Government report shows decline in wind generated electricity

annual U.S. wind generation

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It’s the nation’s first drop in wind-powered electricity, according to a new report from the U.S. Energy Information Administration. It blames slower wind speeds and a maturation of the wind industry. In other words, despite the growth of wind farms across Oklahoma, Texas, Kansas and other states, the amount of electricity generated by wind towers actually dropped in 2023.

The EIA stated it was the first decline since the mid-1990s even with the addition of 6.2 gigawatts of new wind capacity in 2023. Data from the administration’s  Power Plant Operations Report show that U.S. wind generation in 2023 totaled 425,235 gigawatthours (GWh), 2.1% less than the 434,297 GWh generated in 2022.

U.S. wind capacity increased steadily over the last several years, more than tripling from 47.0 GW in 2010 to 147.5 GW at the end of 2023. Electricity generation from wind turbines also grew steadily, at a similar rate to capacity, until 2023. Last year, the average utilization rate, or capacity factor, of the wind turbine fleet fell to an eight-year low of 33.5% (compared with 35.9% in 2022, the all-time high).

The 2023 decline in wind generation indicates that wind as a generation source is maturing after decades of rapid growth. Slower wind speeds than normal affected wind generation in 2023, especially during the first half of the year when wind generation dropped by 14% compared with the same period in 2022. Wind speeds increased later in 2023, and wind generation from August through December was 2.4% higher than during the same period in 2022. Wind speeds had been stronger than normal during 2022.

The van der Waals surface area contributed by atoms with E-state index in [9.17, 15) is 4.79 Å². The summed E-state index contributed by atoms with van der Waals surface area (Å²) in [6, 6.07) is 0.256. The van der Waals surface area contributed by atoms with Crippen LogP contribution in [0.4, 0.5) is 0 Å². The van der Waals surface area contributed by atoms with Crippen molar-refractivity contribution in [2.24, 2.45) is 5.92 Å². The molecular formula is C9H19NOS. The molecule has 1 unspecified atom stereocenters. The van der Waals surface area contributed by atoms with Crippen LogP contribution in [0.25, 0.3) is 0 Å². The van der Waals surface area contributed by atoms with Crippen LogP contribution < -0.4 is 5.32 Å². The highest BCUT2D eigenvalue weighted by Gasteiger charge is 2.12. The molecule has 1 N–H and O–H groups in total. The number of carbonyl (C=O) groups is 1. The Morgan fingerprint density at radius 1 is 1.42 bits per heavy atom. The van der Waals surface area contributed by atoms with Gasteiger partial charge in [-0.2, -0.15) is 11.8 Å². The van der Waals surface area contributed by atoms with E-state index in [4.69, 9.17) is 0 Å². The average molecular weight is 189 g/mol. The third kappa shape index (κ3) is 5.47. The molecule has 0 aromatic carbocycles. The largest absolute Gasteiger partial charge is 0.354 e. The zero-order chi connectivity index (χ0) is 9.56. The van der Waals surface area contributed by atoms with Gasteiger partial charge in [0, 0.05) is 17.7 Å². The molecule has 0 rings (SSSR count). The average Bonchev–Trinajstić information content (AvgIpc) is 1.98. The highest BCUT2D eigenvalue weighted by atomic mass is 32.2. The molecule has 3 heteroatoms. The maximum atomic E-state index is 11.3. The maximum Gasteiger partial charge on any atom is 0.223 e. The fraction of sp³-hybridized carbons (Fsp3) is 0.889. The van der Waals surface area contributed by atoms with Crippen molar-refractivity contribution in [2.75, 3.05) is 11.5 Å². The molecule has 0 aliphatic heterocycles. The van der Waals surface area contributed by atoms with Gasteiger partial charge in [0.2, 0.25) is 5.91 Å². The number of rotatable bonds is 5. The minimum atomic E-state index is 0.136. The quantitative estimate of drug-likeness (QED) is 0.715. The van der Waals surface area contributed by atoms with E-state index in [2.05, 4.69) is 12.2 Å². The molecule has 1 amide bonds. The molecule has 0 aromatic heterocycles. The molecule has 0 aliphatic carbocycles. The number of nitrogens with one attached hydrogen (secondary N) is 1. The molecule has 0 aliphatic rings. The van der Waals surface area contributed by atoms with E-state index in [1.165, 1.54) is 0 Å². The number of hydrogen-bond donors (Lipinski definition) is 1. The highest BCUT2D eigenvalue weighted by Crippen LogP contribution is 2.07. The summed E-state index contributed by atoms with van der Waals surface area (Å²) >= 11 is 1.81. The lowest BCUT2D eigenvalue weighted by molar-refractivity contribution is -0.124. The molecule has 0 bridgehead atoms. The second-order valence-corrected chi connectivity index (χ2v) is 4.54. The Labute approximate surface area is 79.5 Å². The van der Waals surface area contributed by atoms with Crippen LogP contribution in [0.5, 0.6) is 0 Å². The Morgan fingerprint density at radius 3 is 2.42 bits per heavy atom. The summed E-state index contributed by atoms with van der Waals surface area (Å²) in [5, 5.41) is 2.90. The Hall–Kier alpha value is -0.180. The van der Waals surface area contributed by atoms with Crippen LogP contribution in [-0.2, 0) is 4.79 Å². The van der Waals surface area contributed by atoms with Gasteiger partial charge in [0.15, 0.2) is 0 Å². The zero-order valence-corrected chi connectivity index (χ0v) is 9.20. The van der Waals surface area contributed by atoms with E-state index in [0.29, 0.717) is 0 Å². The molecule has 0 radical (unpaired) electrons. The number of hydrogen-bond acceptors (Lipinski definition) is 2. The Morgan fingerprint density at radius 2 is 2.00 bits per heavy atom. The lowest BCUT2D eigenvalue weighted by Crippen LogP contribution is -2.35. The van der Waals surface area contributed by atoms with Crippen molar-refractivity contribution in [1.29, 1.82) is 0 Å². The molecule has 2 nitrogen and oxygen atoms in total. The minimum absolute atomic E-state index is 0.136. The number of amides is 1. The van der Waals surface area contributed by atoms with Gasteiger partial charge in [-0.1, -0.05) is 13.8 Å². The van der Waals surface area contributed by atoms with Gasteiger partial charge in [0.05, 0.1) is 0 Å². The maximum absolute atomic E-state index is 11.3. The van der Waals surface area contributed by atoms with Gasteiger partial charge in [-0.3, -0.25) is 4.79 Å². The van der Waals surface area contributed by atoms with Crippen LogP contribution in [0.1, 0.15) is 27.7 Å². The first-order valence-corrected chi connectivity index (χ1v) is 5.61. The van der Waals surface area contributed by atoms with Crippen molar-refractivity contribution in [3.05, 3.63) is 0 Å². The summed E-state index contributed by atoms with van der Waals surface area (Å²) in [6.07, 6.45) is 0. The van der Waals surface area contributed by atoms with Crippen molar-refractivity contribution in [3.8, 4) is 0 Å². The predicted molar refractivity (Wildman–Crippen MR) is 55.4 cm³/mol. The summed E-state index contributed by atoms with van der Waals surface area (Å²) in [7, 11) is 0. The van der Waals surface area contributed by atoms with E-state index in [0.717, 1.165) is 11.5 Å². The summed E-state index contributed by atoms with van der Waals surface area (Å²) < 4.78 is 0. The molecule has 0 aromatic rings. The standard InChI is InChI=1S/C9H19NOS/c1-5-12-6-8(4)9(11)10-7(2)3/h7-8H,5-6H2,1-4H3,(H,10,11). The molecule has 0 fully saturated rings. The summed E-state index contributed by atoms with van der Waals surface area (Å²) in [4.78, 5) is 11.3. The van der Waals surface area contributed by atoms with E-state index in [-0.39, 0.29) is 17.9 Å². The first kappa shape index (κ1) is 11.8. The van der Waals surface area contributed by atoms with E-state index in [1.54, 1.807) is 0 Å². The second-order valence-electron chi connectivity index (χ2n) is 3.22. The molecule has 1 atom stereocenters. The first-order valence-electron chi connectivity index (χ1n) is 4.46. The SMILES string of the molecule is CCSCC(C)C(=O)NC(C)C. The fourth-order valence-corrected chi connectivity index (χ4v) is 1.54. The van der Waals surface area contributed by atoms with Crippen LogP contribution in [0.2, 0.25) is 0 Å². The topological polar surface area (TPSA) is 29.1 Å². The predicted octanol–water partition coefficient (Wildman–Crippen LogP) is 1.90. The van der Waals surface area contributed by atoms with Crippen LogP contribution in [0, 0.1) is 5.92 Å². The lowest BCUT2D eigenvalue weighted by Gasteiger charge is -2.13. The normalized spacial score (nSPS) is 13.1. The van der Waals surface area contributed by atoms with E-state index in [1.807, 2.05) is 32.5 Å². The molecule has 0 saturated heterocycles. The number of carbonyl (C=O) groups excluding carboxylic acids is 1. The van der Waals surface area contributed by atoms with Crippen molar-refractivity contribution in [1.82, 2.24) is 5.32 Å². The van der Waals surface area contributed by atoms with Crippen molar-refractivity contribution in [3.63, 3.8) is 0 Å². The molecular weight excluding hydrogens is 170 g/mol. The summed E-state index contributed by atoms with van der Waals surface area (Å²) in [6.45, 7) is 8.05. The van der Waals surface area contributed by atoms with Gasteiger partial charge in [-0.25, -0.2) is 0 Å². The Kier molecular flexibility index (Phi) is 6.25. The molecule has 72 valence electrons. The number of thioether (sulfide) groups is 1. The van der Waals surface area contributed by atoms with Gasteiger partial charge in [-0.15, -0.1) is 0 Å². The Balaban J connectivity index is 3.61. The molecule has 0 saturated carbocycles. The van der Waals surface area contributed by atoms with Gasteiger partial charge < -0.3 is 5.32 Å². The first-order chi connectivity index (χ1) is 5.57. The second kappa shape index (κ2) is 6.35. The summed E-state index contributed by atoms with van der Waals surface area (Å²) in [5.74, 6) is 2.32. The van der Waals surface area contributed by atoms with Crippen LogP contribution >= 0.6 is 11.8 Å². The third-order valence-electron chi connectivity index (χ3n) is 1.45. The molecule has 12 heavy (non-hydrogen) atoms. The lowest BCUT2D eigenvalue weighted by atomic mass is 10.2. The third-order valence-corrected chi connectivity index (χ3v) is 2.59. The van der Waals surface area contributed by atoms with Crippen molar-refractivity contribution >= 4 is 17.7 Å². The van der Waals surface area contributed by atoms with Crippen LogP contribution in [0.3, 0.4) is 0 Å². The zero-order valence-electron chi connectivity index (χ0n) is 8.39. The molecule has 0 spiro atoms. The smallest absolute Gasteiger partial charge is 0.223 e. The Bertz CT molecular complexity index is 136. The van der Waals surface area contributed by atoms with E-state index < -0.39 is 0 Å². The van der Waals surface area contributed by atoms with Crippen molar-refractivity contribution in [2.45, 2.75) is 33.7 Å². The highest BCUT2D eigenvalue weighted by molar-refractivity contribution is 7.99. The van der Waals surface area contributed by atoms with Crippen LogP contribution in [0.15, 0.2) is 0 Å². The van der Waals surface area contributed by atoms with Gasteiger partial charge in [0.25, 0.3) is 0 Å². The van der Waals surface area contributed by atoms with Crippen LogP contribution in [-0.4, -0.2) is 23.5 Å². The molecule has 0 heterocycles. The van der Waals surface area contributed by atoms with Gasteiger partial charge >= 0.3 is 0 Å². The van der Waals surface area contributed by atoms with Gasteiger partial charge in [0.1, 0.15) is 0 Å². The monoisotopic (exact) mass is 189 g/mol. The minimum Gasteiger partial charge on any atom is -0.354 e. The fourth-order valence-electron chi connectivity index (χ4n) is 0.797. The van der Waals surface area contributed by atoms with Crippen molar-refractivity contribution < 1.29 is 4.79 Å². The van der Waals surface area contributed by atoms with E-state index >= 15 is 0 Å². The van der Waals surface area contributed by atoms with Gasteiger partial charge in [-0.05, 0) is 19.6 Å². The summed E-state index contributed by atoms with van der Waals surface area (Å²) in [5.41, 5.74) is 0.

annual U.S. electric power sector wind generators

Data source: U.S. Energy Information Administration, Electric Power Monthly

The decline in wind generation in 2023 was not uniform across the United States. Wind generation decreased the most in the upper Midwest, which includes the East North Central Census Division and West North Central Census Division. Wind generation in the East North Central Census Division declined by 6% compared with 2022, and it declined in the West North Central Census Division by 8%. The Mountain Census Division reported a smaller reduction of 2%. These three census divisions account for half of the installed wind capacity in the United States.

Wind generation in 2023 in other regions of the United States was slightly higher than in 2022. The West South Central Census Division had 3% more wind generation in 2023, and the Pacific Coast Census Division had 1% more. Wind generation in Texas, which has the largest wind generation fleet in the United States, increased by 4.4% in 2023. Texas had an installed wind capacity of 40.7 GW in 2023, accounting for 28% of the national total.